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Software and AI as a medical device: Roadmap published

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The Medicines & Healthcare Products Regulatory Agency (MHRA) recently released a roadmap for “Software and AI as a Medical Device Modification Program”. As Walker Morris regulatory and compliance expert Claire Burroughs explains, this builds on a broader reform of the pipeline.

Future regulation of medical devices in the UK – where are we now?

In 2021, the MHRA will discuss a new post-Brexit regulatory framework for medical devices. The government’s response was announced in June this year. In a recent briefing, the MHRA explained that it has extended the implementation of future medical device regulations by 12 months. It aims to enter into force by July 2024.

What about software and AI as medical devices?

Chapter 10 of the MHRA Consultation deals with Software as a Medical Device (“SaMD”), including AI as a Medical Device (“AIaMD”). SaMD is stand-alone software, software included in the wider hardware that includes AIaMD.

In its response to the consultation, the government said the market share, public health importance and complexity of software and AI as medical devices have increased in recent years. Current regulations contain few provisions specifically aimed at regulating it. However, the government has made it clear that most of the changes needed in this area will likely be in the form of guidance rather than legislation. Clarify what you mean.

MHRA last year announced software and AI as a medical device modification program. This work program builds on the broader reforms detailed in the consultations. It “offers bold steps to provide a regulatory framework that offers a high degree of protection to patients and the general public, as well as making the UK a home for responsible innovation in medical device software with an eye on global markets. to be recognized worldwide.”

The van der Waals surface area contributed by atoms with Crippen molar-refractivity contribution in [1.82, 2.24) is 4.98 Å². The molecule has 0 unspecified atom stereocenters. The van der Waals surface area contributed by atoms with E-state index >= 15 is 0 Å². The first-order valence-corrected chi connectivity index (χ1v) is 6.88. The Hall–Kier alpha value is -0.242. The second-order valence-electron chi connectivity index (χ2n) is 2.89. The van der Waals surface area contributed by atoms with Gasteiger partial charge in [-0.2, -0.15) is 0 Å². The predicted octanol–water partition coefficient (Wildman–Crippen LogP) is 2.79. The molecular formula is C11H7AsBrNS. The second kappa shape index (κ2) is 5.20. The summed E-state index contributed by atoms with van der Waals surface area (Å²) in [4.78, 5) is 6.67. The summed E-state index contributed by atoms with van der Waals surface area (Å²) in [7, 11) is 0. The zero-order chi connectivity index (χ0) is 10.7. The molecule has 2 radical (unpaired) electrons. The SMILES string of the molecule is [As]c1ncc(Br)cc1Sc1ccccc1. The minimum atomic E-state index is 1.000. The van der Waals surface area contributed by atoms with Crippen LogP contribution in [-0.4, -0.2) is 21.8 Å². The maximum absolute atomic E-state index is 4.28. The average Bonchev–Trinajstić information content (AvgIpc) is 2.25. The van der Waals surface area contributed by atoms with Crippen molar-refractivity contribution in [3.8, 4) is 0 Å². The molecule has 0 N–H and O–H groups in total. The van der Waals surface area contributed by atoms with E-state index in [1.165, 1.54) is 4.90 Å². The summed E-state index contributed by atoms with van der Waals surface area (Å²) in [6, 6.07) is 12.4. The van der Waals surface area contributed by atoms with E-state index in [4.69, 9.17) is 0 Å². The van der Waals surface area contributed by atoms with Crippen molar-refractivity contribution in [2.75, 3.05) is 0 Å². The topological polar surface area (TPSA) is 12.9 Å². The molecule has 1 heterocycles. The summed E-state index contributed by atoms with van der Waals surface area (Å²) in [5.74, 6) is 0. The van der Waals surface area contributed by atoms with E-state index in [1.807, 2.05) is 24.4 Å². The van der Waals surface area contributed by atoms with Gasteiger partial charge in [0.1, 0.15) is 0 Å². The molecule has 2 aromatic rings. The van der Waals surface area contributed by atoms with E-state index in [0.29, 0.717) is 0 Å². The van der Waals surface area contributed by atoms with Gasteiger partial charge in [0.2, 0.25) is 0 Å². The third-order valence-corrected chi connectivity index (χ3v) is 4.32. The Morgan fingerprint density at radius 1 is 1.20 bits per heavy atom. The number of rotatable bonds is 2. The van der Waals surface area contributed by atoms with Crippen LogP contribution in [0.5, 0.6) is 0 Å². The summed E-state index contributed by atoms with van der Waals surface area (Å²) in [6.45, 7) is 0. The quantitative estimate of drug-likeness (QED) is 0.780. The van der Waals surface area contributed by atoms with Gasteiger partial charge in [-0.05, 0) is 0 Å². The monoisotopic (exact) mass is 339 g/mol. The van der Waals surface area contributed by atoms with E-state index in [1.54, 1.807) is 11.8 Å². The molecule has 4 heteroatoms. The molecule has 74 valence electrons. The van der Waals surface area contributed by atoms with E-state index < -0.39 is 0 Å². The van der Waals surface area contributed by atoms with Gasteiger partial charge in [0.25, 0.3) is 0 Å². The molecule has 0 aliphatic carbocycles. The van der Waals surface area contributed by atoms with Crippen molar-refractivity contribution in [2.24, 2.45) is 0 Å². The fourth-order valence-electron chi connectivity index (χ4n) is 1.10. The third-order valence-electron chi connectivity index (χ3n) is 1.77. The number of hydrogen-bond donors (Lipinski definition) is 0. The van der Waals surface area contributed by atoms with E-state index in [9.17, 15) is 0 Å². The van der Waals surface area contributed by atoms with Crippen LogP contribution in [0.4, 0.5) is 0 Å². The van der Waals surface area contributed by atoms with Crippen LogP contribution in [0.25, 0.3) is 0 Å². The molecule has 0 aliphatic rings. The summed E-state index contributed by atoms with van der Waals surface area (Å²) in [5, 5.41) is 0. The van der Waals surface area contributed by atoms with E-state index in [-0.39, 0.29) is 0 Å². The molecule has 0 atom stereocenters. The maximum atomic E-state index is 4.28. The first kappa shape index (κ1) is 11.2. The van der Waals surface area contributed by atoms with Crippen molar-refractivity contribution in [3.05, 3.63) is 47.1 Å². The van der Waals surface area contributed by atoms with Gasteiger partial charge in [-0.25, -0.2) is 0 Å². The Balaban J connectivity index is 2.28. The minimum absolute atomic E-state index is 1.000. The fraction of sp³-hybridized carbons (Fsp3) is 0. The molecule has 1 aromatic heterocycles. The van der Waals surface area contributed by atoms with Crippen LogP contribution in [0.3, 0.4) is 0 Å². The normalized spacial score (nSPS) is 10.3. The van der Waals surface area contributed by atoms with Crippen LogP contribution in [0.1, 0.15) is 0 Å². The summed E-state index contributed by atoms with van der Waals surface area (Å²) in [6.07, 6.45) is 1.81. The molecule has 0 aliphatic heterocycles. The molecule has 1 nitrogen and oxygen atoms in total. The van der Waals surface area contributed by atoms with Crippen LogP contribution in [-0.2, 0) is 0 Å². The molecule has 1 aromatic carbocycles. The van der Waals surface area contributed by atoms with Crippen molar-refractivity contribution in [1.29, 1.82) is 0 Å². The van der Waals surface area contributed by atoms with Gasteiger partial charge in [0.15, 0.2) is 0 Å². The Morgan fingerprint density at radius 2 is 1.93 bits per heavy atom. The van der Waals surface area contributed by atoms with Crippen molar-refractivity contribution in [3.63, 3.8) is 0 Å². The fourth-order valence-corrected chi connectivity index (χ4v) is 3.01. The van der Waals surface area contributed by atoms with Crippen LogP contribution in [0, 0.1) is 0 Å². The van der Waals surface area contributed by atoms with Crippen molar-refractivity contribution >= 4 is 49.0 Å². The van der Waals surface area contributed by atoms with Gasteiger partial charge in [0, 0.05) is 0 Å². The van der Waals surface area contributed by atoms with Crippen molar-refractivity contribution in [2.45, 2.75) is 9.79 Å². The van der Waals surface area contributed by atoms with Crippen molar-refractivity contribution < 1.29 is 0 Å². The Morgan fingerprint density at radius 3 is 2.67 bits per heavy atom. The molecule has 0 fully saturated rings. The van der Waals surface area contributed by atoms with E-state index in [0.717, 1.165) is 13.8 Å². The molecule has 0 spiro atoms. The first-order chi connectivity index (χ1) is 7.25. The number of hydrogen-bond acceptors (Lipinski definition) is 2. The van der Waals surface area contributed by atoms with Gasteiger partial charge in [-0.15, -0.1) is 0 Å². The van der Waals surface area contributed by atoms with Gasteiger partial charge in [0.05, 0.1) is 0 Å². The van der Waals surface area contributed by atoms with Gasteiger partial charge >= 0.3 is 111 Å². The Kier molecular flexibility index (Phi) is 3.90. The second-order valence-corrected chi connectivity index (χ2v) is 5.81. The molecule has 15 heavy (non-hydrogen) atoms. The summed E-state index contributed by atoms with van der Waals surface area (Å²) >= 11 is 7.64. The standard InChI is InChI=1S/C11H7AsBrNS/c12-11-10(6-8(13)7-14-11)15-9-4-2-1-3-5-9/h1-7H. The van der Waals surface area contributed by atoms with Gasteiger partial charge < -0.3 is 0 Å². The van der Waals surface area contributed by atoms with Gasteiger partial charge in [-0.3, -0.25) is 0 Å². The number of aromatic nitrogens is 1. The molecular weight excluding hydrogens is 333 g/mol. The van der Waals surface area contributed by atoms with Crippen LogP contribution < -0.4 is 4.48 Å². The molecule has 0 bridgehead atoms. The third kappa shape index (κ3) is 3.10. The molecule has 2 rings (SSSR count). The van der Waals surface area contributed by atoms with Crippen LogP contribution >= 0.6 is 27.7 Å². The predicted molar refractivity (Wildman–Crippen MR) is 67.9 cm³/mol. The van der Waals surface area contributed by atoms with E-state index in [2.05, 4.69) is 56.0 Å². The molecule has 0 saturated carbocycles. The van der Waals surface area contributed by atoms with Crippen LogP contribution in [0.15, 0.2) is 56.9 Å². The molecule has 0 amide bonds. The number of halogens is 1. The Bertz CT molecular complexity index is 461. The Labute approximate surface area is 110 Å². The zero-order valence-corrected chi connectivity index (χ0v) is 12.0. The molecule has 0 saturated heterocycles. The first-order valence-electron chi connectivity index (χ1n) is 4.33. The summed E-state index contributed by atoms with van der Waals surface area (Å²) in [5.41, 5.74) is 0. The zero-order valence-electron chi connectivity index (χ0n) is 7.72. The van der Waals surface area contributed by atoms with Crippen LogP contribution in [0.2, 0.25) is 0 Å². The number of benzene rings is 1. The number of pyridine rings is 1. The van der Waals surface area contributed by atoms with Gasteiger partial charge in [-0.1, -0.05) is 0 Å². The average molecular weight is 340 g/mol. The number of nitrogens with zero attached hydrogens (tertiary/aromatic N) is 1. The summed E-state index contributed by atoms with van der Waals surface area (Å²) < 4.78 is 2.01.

Roadmap

The program consists of 11 work packages across two workstreams. The first package contains eight work packages for major reforms across the SaMD lifecycle. These include: Classification; pre-market requirements; post-market; cyber-secured medical devices. The second, consisting of three work packages, explores the challenges that AIaMD can pose in addition to software programmed with traditional programs. These are: interpretability; and adaptability.

For each work package, the roadmap describes: The problem the package is trying to address. purpose of overcoming the problem. And tangible deliverables that satisfy the ambition. Work packages 6, 7, and 8 have not been assigned separate deliverables. Their content is absorbed into the broader work outlined.

Importantly, the MHRA says it is sensitive to the fact that regulatory innovations that deviate from international consensus may create additional burdens on the market. It is intended to promote international consensus and collaborate with other countries to accelerate regulatory innovation and harmonization in this area.

MHRA also works closely with the British Standards Institution (BSI) to ensure that they have a broad set of standards to help manufacturers meet their regulatory requirements.

what happens next?

MHRA will announce plans for patient/public and industry engagement to support the work programme. Also, most deliverables are first released as drafts for broad comment and input before publication.

Artifacts are published in tranches. A first draft of the first tranche is expected to be published by the end of the year. Here is the first tranche: Regulatory guidance for creating intended purposes in the context of SaMD. A review of the SaMD adverse event signal detection process. Regulatory guidance on good machine learning practices for medical device development mapping. Best practice guidance on AIaMD for everyone. Fundamental principles of adaptability and change management in AIaMD.

We will continue to monitor and report on trends.

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